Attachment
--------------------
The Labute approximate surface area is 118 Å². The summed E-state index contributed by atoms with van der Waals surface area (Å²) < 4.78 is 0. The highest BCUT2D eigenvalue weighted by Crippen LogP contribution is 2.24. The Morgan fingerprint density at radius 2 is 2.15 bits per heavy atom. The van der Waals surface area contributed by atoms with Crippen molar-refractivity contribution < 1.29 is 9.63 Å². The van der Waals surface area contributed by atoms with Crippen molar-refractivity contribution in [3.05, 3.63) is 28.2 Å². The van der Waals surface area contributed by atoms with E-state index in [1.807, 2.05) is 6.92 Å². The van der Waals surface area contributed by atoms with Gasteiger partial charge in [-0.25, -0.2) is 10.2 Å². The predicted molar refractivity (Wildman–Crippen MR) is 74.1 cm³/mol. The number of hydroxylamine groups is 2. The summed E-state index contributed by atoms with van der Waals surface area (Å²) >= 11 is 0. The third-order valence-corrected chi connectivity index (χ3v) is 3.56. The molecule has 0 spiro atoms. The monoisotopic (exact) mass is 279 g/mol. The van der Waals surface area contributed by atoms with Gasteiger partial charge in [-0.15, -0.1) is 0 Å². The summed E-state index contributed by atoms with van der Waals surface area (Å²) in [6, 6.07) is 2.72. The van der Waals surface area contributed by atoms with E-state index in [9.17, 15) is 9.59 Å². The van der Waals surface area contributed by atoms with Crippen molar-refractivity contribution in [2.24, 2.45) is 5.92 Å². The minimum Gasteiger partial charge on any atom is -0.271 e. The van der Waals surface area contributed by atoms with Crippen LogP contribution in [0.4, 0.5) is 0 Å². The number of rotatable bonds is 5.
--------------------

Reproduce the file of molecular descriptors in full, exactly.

The Labute approximate surface area is 118 Å². The summed E-state index contributed by atoms with van der Waals surface area (Å²) < 4.78 is 0. The highest BCUT2D eigenvalue weighted by Crippen LogP contribution is 2.24. The Morgan fingerprint density at radius 2 is 2.15 bits per heavy atom. The van der Waals surface area contributed by atoms with Crippen molar-refractivity contribution < 1.29 is 9.63 Å². The van der Waals surface area contributed by atoms with Crippen molar-refractivity contribution in [3.05, 3.63) is 28.2 Å². The van der Waals surface area contributed by atoms with E-state index in [1.807, 2.05) is 6.92 Å². The van der Waals surface area contributed by atoms with Gasteiger partial charge in [-0.25, -0.2) is 10.2 Å². The predicted molar refractivity (Wildman–Crippen MR) is 74.1 cm³/mol. The number of hydroxylamine groups is 2. The summed E-state index contributed by atoms with van der Waals surface area (Å²) >= 11 is 0. The third-order valence-corrected chi connectivity index (χ3v) is 3.56. The molecule has 0 spiro atoms. The monoisotopic (exact) mass is 279 g/mol. The van der Waals surface area contributed by atoms with Gasteiger partial charge in [-0.15, -0.1) is 0 Å². The summed E-state index contributed by atoms with van der Waals surface area (Å²) in [6, 6.07) is 2.72. The van der Waals surface area contributed by atoms with E-state index in [9.17, 15) is 9.59 Å². The van der Waals surface area contributed by atoms with Crippen molar-refractivity contribution in [2.24, 2.45) is 5.92 Å². The minimum Gasteiger partial charge on any atom is -0.271 e. The van der Waals surface area contributed by atoms with Crippen LogP contribution in [0.4, 0.5) is 0 Å². The number of rotatable bonds is 5.